Sarah was sneaky.

She'd try a different tack.

"But babe, what would you even do if you caught a mermaid?"

Charlie had leaned back in his chair. "Don't you see, Sarah? We'd be made! I wouldn't have to fish every day. You wouldn't have to walk other people's dogs-"

"I LIKE walking dogs."

"Ok, so we'll buy twelve dogs-"

"That's a little extreme-"

"Fine, six dogs-"

"Six I can do."

He had put his arms around her waist and pulled her into his lap. Sarah had run her fingers through his hair, unaware that it would be the last time she'd feel those short, thick strands attempting for all they worth to flow past her knuckles.

"Sarah", he'd said, burying his nose into her armpit. "This sets us up for life. We could fix up the cottage. We could travel. And not on stinky, fishing boats."

She'd looked at him fondly, as in love with him as she would ever be, and said "How do you figure?"

"A mermaid, Sar! You don't would pay for that?"

Sarah had considered discussing the ethics of taking any creature out of their natural habitat and selling them as a curio for profit. To be gawked at by strangers, to live in a glass tank made sticky by the hands of children, coated in industrial strength processed sugar. She had pulled back for a moment, assessed Charlie. Considered biting off that rancid, fetid corner of that conversation. And then she had remembered. Mermaids don't exist.

But Charlie wanted, had always wanted, and would always want if she didn't go along with this. She had made an agreement with him; a week of mermaid hunting. She had made a silent agreement with herself as well, that when he returned home, they would have an apparently very needed conversation about what they were hoping for from their lives together. She had believed that she could convince him that a quiet life in a cottage over-looking the sea was as beautiful an existence as anyone could hope for.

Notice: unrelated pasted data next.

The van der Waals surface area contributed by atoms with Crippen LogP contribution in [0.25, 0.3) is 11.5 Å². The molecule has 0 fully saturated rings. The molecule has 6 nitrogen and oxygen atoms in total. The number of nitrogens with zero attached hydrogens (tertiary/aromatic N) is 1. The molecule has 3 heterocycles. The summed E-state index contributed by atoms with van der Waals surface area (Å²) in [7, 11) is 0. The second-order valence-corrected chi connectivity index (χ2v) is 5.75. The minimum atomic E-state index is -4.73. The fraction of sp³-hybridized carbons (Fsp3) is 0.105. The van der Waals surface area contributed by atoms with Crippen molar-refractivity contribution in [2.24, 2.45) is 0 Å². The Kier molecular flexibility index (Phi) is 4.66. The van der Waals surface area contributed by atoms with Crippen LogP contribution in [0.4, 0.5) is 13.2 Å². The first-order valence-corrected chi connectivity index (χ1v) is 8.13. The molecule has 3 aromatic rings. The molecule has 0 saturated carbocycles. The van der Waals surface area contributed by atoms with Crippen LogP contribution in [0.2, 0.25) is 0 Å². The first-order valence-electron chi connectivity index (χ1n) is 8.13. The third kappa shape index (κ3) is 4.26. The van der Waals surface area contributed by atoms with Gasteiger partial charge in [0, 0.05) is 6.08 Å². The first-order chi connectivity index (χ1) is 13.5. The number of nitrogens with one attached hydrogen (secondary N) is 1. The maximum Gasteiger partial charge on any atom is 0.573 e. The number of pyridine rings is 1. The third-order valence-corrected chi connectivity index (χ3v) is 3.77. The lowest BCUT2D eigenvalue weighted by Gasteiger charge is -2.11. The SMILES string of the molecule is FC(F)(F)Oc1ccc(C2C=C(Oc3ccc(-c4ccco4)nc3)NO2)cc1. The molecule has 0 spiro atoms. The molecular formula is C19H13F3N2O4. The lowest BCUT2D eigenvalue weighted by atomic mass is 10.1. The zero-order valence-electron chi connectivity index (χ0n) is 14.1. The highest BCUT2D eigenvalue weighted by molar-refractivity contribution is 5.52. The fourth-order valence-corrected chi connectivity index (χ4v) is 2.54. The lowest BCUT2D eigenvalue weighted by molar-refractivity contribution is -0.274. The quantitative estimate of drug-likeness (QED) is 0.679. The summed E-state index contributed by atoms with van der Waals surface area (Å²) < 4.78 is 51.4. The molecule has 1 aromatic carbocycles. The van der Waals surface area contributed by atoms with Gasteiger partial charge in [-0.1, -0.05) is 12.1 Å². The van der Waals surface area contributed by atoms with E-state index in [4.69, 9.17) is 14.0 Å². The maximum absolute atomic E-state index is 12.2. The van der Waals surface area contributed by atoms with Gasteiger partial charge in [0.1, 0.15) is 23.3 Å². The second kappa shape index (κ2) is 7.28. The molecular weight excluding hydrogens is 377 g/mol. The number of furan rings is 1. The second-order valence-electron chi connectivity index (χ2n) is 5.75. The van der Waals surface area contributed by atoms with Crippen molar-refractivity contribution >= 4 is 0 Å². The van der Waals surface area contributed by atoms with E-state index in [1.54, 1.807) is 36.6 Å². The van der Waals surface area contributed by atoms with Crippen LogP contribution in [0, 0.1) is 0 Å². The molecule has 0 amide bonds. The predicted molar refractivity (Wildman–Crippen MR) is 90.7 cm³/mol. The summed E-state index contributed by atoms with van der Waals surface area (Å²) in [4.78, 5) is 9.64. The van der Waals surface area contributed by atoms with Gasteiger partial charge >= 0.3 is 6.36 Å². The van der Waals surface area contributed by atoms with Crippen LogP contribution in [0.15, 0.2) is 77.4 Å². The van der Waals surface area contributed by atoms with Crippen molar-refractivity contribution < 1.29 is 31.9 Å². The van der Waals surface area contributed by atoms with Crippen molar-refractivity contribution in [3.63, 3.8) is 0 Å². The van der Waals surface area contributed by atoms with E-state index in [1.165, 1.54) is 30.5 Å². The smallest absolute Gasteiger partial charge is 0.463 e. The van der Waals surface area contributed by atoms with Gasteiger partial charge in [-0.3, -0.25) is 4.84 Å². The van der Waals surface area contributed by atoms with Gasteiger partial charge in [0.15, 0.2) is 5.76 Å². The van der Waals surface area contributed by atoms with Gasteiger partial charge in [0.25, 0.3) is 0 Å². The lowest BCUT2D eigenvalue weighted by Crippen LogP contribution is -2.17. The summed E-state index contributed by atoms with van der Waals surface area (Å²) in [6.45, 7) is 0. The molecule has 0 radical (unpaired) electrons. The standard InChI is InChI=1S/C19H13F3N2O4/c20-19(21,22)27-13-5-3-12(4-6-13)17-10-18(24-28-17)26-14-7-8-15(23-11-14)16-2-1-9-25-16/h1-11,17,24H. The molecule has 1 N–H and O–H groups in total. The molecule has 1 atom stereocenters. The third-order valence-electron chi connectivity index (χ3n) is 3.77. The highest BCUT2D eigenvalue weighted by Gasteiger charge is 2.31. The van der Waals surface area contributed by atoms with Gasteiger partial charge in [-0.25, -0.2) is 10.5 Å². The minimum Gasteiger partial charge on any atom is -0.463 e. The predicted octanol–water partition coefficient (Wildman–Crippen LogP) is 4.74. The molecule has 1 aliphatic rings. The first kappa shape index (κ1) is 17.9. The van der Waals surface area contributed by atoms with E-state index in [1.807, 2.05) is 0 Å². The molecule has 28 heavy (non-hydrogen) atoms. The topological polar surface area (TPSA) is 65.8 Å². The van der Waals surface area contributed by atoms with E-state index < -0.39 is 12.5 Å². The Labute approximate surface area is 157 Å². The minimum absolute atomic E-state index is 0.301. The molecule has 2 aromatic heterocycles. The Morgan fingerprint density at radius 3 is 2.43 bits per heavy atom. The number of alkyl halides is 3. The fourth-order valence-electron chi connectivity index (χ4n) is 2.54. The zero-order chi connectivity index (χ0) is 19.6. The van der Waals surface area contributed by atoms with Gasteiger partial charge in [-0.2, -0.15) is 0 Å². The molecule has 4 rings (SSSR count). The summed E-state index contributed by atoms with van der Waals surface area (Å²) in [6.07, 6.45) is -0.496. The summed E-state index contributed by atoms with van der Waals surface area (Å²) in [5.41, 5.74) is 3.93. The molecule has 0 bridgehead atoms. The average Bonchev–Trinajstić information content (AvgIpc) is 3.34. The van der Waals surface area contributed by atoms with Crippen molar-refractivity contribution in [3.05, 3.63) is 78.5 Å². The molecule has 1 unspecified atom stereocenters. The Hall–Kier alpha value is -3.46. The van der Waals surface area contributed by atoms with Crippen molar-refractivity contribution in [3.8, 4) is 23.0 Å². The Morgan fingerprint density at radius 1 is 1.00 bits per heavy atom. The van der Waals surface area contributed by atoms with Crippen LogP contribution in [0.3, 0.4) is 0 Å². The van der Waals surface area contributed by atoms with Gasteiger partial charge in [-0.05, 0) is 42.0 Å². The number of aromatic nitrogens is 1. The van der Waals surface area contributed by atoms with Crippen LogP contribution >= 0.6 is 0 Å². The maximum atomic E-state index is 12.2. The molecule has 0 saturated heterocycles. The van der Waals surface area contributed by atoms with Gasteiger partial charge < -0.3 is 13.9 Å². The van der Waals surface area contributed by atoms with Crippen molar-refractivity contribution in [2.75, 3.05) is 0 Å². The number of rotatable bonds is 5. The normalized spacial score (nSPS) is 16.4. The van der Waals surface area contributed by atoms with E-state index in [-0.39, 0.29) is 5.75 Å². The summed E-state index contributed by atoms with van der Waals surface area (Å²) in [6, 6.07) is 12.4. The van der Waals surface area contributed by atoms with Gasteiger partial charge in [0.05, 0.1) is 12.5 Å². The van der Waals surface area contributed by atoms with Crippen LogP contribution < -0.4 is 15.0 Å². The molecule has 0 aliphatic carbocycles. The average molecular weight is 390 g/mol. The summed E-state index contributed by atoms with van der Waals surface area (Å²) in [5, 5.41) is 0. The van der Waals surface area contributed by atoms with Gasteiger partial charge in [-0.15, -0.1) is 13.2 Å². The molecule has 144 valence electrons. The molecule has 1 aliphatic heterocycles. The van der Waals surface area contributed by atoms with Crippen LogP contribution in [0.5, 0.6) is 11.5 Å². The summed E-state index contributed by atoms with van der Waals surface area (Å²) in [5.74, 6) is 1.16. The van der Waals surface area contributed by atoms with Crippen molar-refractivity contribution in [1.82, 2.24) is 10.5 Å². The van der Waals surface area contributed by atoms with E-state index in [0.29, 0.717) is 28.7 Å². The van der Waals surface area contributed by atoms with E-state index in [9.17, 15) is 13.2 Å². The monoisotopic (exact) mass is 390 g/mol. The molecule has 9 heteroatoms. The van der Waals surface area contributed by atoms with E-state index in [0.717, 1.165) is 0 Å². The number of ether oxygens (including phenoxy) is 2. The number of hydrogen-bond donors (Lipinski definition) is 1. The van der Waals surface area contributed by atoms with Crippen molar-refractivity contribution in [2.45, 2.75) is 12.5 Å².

11 years and 1 day later, she wasn't so sure.

11 years and 1 day later, she knew she had changed.

"Yeah, Robert, I do"

He nodded. The early morning heat was already turning the delicate blue of his postal uniform darker, just what Sarah needed, even the clothing around her was conspiring to storm.

"I think most people would. It's no easy thing to lose a spouse...."

Sarah shook her head. "It's not the losing. It's the uncertainty."

Robert wanted to say something. Sarah could tell. He held himself with a particular aloof uncertainty when he was afraid that what he was about to say might upset someone.